In the 10th century the Latin ille, iste were converted into the article le and the pronouns il and cet (ce), the latter being pronounced st. According to Raynouard's hypothesis, the lingua Romana was separated into two dialects. The Visigoths and Burgundians S. of the Loire said oc (Latin ac, German auch, also) for yes, for which the Franks and Normans (who established themselves in France in 912) along the Seine used oil; hence the southern or Provencal dialect was named la langue d'oc, and the northern (Roman-Wallonic) la langue d'oil. After 879 the focus of the former was at the court of the kings of Aries, and in 927 the chief point of the latter was at the court of the duke of Normandy. Less troubled by wars and more thoroughly Romanized, the south produced distinguished troubadours during two centuries, while the north had, somewhat later, its trouveres, both named from trovare, to find: finders of songs, poets. From the beginning of the crusades to the death of St. Louis (1095-1270) the two dialects approached toward a fusion.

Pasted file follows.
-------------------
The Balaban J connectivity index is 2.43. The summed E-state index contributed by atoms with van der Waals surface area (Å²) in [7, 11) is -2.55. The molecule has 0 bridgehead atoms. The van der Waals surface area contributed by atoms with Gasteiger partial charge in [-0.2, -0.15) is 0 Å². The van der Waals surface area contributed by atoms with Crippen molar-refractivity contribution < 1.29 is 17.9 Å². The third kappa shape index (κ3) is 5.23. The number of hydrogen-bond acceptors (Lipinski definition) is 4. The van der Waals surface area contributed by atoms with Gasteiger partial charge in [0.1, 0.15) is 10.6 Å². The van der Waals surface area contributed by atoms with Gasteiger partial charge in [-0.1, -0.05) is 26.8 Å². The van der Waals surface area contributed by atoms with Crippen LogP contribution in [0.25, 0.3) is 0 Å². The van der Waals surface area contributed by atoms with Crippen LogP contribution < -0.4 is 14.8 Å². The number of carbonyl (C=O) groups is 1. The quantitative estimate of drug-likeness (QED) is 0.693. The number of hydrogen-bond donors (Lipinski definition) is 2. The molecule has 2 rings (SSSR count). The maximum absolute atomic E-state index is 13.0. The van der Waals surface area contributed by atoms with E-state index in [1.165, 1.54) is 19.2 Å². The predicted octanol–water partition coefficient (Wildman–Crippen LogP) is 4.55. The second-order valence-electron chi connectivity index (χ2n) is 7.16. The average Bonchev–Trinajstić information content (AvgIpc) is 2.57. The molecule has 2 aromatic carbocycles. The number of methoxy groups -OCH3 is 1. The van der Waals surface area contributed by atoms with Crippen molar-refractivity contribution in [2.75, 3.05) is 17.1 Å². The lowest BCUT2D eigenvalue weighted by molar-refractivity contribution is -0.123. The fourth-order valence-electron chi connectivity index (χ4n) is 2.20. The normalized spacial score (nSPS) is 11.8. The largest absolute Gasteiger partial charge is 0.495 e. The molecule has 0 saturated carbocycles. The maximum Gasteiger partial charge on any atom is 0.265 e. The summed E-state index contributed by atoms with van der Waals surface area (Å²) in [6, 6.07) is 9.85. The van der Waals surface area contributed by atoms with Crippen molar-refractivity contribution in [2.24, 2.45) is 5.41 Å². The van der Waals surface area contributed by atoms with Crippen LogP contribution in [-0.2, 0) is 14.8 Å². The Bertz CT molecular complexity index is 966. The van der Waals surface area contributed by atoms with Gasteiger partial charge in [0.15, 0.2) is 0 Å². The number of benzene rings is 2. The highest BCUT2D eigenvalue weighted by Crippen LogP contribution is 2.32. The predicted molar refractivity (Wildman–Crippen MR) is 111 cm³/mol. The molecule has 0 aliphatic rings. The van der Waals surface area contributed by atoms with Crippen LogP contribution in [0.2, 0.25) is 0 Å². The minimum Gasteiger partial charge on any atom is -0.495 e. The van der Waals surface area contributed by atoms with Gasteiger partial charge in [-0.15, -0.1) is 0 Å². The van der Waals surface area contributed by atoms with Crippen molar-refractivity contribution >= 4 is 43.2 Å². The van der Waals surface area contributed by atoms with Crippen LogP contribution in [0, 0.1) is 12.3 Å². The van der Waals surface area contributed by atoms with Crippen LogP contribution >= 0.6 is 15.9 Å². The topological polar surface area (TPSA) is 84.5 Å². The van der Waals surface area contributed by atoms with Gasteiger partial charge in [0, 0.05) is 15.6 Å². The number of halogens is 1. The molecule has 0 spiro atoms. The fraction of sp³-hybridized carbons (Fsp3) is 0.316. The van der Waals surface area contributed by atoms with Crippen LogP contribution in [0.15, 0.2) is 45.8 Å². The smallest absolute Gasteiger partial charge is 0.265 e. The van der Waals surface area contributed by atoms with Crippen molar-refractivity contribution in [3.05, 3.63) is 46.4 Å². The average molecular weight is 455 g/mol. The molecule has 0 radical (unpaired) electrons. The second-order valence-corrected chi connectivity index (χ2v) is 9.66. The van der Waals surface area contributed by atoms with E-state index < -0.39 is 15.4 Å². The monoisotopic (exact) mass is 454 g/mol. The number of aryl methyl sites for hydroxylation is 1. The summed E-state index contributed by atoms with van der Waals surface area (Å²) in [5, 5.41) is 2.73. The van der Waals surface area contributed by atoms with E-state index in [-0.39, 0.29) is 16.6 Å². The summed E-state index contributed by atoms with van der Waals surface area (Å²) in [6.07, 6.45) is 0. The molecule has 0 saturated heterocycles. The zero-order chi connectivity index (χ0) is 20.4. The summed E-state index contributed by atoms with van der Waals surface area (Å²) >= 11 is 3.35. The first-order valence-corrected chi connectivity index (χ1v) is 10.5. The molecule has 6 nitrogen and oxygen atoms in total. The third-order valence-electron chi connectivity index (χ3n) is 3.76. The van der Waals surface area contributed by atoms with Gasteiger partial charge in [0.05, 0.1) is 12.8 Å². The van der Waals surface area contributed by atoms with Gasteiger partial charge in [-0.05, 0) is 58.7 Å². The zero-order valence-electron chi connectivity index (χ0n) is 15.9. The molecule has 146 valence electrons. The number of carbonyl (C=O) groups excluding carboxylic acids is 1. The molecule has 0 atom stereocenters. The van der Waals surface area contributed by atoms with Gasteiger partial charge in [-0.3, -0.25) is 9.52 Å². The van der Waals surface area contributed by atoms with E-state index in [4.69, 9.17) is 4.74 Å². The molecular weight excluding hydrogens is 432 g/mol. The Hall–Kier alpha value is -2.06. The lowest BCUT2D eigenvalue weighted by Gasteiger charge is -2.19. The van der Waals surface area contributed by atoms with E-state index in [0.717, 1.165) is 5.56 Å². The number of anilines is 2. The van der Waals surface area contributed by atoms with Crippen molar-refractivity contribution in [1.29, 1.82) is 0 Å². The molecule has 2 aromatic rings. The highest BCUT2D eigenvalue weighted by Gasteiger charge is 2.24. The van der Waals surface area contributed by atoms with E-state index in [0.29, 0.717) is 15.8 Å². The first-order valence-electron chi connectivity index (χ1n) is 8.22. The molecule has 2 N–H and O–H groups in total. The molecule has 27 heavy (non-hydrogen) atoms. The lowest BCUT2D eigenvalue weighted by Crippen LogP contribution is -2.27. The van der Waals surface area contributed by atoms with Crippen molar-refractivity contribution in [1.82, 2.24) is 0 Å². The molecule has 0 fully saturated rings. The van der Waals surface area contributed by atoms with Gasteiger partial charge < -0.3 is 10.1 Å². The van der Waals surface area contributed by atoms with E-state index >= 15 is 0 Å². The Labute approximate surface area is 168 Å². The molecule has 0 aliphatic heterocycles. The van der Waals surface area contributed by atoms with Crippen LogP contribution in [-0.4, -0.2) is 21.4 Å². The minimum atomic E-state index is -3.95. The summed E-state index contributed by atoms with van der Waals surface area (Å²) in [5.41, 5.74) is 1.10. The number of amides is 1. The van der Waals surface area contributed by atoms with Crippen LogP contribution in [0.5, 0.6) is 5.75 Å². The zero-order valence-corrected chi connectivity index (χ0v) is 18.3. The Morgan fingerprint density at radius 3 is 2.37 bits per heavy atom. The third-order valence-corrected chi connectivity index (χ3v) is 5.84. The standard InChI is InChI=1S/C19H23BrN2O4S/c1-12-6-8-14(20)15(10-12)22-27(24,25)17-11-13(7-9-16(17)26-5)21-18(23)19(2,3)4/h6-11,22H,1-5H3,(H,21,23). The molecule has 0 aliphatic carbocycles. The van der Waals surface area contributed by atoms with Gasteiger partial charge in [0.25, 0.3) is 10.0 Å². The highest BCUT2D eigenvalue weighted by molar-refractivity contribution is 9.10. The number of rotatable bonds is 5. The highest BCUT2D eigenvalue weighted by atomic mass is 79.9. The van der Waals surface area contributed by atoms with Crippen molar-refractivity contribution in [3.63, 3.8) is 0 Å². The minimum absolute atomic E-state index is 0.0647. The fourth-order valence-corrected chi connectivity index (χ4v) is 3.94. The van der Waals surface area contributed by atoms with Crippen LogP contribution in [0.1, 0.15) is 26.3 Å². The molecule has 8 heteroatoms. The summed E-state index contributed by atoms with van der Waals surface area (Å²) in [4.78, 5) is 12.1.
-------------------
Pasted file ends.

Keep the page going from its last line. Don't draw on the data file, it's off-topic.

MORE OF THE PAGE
The vulgar language was employed in the crusades in rousing the populace, whose war cry was, Diex el volt (God wills it). A few fragments of the Bible date before 1100; but popular heroic and religious songs appear to have been composed and recited by the jongleurs (jocula-tores). The development of chivalric poetry in Provence was checked by the persecution of the Albigenses; the language of the troubadours was proscribed, and, together with the political rule of the north, the idiom of Picardy (a branch of the langue d'oil) extended toward the south. The real French language began to be developed about the time of the conquest.of Constantinople by the French crusaders, at the beginning of the 13th century. Already before the conquest of England by William (10G6) English youths were sent to be educated in France; but the conquest made the Norman-French the official and court language in England. Froissart's Chronicles (14th century) is the first work in genuine French. Francis I. substituted the language for Latin in public transactions. Rabelais greatly enriched it; Ronsard and Du Bellay, Amyot and Montaigne, and others, developed it further. The religious reform, political troubles, the influence of the Italian wars and queens, modified it greatly.